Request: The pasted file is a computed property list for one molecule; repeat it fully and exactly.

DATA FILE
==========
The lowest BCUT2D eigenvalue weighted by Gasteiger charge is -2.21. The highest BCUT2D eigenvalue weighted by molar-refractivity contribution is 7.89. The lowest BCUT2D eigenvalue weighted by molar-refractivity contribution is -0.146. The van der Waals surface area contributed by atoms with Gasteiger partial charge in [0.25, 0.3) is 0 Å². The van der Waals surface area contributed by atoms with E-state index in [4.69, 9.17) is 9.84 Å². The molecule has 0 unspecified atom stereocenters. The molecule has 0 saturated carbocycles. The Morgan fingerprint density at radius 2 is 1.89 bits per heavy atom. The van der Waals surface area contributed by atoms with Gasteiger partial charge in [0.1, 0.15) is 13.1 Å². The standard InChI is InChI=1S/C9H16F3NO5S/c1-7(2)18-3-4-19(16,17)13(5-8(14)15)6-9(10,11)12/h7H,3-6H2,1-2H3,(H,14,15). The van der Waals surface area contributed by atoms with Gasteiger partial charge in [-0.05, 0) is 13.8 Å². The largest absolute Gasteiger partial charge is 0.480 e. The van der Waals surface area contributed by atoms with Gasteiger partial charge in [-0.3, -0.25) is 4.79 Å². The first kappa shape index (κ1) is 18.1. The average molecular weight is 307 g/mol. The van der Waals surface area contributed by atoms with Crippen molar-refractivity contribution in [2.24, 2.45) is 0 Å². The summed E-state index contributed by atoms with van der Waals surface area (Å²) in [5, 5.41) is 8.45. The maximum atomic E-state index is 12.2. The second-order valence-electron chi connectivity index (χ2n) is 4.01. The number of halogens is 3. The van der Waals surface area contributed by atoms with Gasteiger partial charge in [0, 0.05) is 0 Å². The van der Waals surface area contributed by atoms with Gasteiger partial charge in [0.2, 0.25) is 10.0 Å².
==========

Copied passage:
The lowest BCUT2D eigenvalue weighted by Gasteiger charge is -2.21. The highest BCUT2D eigenvalue weighted by molar-refractivity contribution is 7.89. The lowest BCUT2D eigenvalue weighted by molar-refractivity contribution is -0.146. The van der Waals surface area contributed by atoms with Gasteiger partial charge in [0.25, 0.3) is 0 Å². The van der Waals surface area contributed by atoms with E-state index in [4.69, 9.17) is 9.84 Å². The molecule has 0 unspecified atom stereocenters. The molecule has 0 saturated carbocycles. The Morgan fingerprint density at radius 2 is 1.89 bits per heavy atom. The van der Waals surface area contributed by atoms with Gasteiger partial charge in [0.1, 0.15) is 13.1 Å². The standard InChI is InChI=1S/C9H16F3NO5S/c1-7(2)18-3-4-19(16,17)13(5-8(14)15)6-9(10,11)12/h7H,3-6H2,1-2H3,(H,14,15). The van der Waals surface area contributed by atoms with Gasteiger partial charge in [-0.05, 0) is 13.8 Å². The largest absolute Gasteiger partial charge is 0.480 e. The van der Waals surface area contributed by atoms with Gasteiger partial charge in [-0.3, -0.25) is 4.79 Å². The first kappa shape index (κ1) is 18.1. The average molecular weight is 307 g/mol. The van der Waals surface area contributed by atoms with Crippen molar-refractivity contribution in [2.24, 2.45) is 0 Å². The summed E-state index contributed by atoms with van der Waals surface area (Å²) in [5, 5.41) is 8.45. The maximum atomic E-state index is 12.2. The second-order valence-electron chi connectivity index (χ2n) is 4.01. The number of halogens is 3. The van der Waals surface area contributed by atoms with Gasteiger partial charge in [0, 0.05) is 0 Å². The van der Waals surface area contributed by atoms with Gasteiger partial charge in [0.2, 0.25) is 10.0 Å².